RBC CENTER/ RALEIGH—You know that dream in which you find yourself, naked, in a classroom, and the teacher is passing out a test that will determine your entire year’s grade for the class, but you somehow hadn’t known about it and didn’t study at all?
The Hurricanes played out that nightmare last night, embarrassed 8-1 by the Philadelphia Flyers, ending a three-game home win streak. Jeff Carter collected a hat trick and Danny Briere had a pair of goals and an assist as only four Flyers failed to mark the scoresheet. It was Carolina's eighth straight loss to Philadelphia.
On Veteran's Day, you could tell which team had playoff battle scars and which had the unblemished skin of one of the youngest lineups in the league. The Flyers fell in last season's Stanley Cup finals to Chicago in six hard-fought games, and appear armed and ready to reprise that deep playoff run. The Canes, however, were stripped bare of any resemblance to the efficient, high-scoring unit fans had thought they were after hanging seven goals each on the cellar-dwelling New York Islanders and Edmonton Oilers.
The Flyers have an elite defensive corps, not only adept at blocking shots and clearing net-mouth traffic in a bruising fashion, but also able to create instant offense with quick breakout passes to curling forwards from deep in their own end of the ice. The Canes never sustained any disruption of their relentless, systematic game.
Perhaps coach Paul Maurice should have played the fourth line more. Only tabbed for four shifts in the first period and five in the second, the trio of Tom Kostopoulos, Jon Matsumoto, and Patrick Dwyer created chances off the forecheck and dug pucks out of the corners. Kostopoulos even fought Flyers pugilist Daniel Carcillo early in the second period, but nothing would spark the Canes on this night.
"Sometimes when you're playing well and goals are coming easily, you start thinking it's easy. And I think we forgot how hard it was to win the way we were, and we got off that. Philadelphia definitely outworked us. We're a team that can't take any nights off," Kostopoulos noted in a quiet locker room after the game.
But the Flyers hardly blinked. A few minutes later, Ville Leino discarded Jay Harrison as he looped around the net and fed a backhand pass past an oblivious Anton Babchuk to Briere at the far post for an easy goal. The Canes hung in there for the balance of the first period, but late chances by Brandon Sutter, Tuomo Ruutu, and Dwyer were calmly handled by goaltender Sergei Bobrovsky—a rookie we've not seen play this well since, well, Cam Ward. Erik Cole took an unsportsmanlike conduct penalty standing up for a teammate with 1:28 left in the frame, and the Flyers needed only ten seconds to extend their lead on the power play. And, that quickly, the game was out of reach.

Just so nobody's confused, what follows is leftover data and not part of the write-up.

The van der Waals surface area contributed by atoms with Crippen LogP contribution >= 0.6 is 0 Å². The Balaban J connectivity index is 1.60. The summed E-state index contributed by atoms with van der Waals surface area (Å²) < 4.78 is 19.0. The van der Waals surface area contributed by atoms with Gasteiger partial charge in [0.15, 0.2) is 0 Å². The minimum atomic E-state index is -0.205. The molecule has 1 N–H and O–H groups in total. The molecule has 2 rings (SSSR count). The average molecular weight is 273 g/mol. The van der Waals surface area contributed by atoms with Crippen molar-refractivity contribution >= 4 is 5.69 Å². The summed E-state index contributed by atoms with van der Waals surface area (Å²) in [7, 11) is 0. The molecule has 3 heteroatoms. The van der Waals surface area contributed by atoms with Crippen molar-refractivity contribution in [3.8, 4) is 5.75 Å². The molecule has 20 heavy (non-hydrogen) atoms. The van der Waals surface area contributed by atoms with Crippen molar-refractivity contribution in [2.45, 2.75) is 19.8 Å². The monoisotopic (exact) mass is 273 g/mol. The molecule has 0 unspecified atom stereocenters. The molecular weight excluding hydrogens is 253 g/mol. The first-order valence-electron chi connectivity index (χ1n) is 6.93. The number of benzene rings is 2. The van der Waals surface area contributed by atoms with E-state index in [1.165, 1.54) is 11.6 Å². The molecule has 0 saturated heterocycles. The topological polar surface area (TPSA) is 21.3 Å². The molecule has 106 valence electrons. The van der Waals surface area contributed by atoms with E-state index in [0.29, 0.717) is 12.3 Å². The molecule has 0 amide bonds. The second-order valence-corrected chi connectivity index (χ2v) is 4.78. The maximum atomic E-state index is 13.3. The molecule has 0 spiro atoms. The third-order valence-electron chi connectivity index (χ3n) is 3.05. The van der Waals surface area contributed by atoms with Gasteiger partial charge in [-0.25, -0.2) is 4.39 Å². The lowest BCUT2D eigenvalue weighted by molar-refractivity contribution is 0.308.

The goal wrote large the gap between these two teams. The Flyers executed a set play as if it was in practice. I expected the puck to leave a dry-erase line on the ice as the Flyers won the faceoff to Kimmo Timonen at one point, who moved the puck to Chris Pronger at the other, open point as Hartnell and Carter positioned themselves uncontested in front of Ward. Ward saved Pronger's shot, and Carter easily scooped the rebound in. The Carolina skaters appeared to be those bubble hockey players, stuck in slots in the ice, watching with cardboard eyes. Ward would give way to Justin Peters early in the second period.
I came away from this game awed at how much Flyers captain Mike Richards loves to play shorthanded. On penalty kills in the second period, he was a blur, forcing Jussi Jokinen to hook him as he barged up the center of the ice, dropping his shoulder to steal a lazy pass from a waiting Sergei Samsonov, and directing teammates’ clearing passes by pointing his stick over his head.
Early in the third period, Richards taught Maurice a lesson about why you don't put four forwards on a power play, poaching a pass to the point that Eric Staal failed to handle with his skate. Peters stopped Richards on a breakaway, but Richard looped around the net, converting a pass from a trailing Claude Giroux. It was his twenty-first career shorthanded goal.
Chad LaRose applied a little lipstick to this pig when he banged in a nice centering pass from Babchuk, but Hartnell answered in a humiliating fashion just 18 seconds later. Peters hesitated after venturing to the far boards to play a puck. Hartnell collected it and pushed it into the vacant net before the fans had finished cheering the LaRose goal. Ouch.
The Canes need to forget about this one as they head to Montreal for a Saturday tilt. Just as one awakens from that bad dream, shakes one's head a little, and comes back to reality.